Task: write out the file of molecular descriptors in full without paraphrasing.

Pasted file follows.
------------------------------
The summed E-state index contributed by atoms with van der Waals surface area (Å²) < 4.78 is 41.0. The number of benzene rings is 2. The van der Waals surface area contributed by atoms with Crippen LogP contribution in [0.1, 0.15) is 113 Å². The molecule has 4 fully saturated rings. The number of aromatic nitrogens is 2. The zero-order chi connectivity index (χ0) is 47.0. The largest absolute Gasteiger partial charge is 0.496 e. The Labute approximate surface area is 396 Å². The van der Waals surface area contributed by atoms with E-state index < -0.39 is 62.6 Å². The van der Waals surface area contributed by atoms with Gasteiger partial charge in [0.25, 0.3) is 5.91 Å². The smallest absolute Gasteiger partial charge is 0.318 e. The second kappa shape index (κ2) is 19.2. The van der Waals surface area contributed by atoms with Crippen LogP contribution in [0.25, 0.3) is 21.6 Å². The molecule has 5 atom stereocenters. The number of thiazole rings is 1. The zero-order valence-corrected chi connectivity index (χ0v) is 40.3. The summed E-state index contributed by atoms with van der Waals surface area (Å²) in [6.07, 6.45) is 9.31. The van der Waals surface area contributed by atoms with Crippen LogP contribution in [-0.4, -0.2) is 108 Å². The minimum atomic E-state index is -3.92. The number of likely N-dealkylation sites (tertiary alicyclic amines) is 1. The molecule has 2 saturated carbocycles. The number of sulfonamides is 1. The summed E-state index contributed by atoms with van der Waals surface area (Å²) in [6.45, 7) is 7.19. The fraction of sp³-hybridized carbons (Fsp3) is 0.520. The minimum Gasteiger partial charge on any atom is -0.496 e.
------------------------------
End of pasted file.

The summed E-state index contributed by atoms with van der Waals surface area (Å²) < 4.78 is 41.0. The number of benzene rings is 2. The van der Waals surface area contributed by atoms with Crippen LogP contribution in [0.1, 0.15) is 113 Å². The molecule has 4 fully saturated rings. The number of aromatic nitrogens is 2. The zero-order chi connectivity index (χ0) is 47.0. The largest absolute Gasteiger partial charge is 0.496 e. The Labute approximate surface area is 396 Å². The van der Waals surface area contributed by atoms with E-state index < -0.39 is 62.6 Å². The van der Waals surface area contributed by atoms with Gasteiger partial charge in [0.25, 0.3) is 5.91 Å². The smallest absolute Gasteiger partial charge is 0.318 e. The second kappa shape index (κ2) is 19.2. The van der Waals surface area contributed by atoms with Crippen LogP contribution in [0.25, 0.3) is 21.6 Å². The molecule has 5 atom stereocenters. The number of thiazole rings is 1. The zero-order valence-corrected chi connectivity index (χ0v) is 40.3. The summed E-state index contributed by atoms with van der Waals surface area (Å²) in [6.07, 6.45) is 9.31. The van der Waals surface area contributed by atoms with Crippen LogP contribution in [-0.4, -0.2) is 108 Å². The minimum atomic E-state index is -3.92. The number of likely N-dealkylation sites (tertiary alicyclic amines) is 1. The molecule has 2 saturated carbocycles. The number of sulfonamides is 1. The summed E-state index contributed by atoms with van der Waals surface area (Å²) in [6.45, 7) is 7.19. The fraction of sp³-hybridized carbons (Fsp3) is 0.520. The minimum Gasteiger partial charge on any atom is -0.496 e.